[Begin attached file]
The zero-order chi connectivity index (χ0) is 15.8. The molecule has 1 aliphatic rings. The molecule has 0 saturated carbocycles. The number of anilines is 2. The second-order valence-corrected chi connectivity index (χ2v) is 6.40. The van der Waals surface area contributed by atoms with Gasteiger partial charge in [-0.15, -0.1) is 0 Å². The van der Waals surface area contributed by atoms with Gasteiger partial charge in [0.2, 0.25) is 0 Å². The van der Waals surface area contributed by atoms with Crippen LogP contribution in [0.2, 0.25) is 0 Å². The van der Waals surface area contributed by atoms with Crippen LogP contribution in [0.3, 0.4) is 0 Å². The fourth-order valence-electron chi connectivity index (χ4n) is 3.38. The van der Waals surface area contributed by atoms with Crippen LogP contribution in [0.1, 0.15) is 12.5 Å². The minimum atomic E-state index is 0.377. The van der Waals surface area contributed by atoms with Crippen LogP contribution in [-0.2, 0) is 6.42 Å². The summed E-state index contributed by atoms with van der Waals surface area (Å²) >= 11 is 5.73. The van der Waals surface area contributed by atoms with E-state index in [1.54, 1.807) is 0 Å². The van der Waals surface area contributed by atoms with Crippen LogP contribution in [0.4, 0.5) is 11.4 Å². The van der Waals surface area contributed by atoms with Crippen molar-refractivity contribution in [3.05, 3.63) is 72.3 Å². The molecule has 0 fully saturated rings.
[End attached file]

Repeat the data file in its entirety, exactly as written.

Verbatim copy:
The zero-order chi connectivity index (χ0) is 15.8. The molecule has 1 aliphatic rings. The molecule has 0 saturated carbocycles. The number of anilines is 2. The second-order valence-corrected chi connectivity index (χ2v) is 6.40. The van der Waals surface area contributed by atoms with Gasteiger partial charge in [-0.15, -0.1) is 0 Å². The van der Waals surface area contributed by atoms with Gasteiger partial charge in [0.2, 0.25) is 0 Å². The van der Waals surface area contributed by atoms with Crippen LogP contribution in [0.2, 0.25) is 0 Å². The van der Waals surface area contributed by atoms with Crippen LogP contribution in [0.3, 0.4) is 0 Å². The fourth-order valence-electron chi connectivity index (χ4n) is 3.38. The van der Waals surface area contributed by atoms with Crippen LogP contribution in [0.1, 0.15) is 12.5 Å². The minimum atomic E-state index is 0.377. The van der Waals surface area contributed by atoms with Crippen LogP contribution in [-0.2, 0) is 6.42 Å². The summed E-state index contributed by atoms with van der Waals surface area (Å²) >= 11 is 5.73. The van der Waals surface area contributed by atoms with E-state index in [1.54, 1.807) is 0 Å². The van der Waals surface area contributed by atoms with Crippen LogP contribution in [0.4, 0.5) is 11.4 Å². The van der Waals surface area contributed by atoms with Crippen molar-refractivity contribution in [3.05, 3.63) is 72.3 Å². The molecule has 0 fully saturated rings.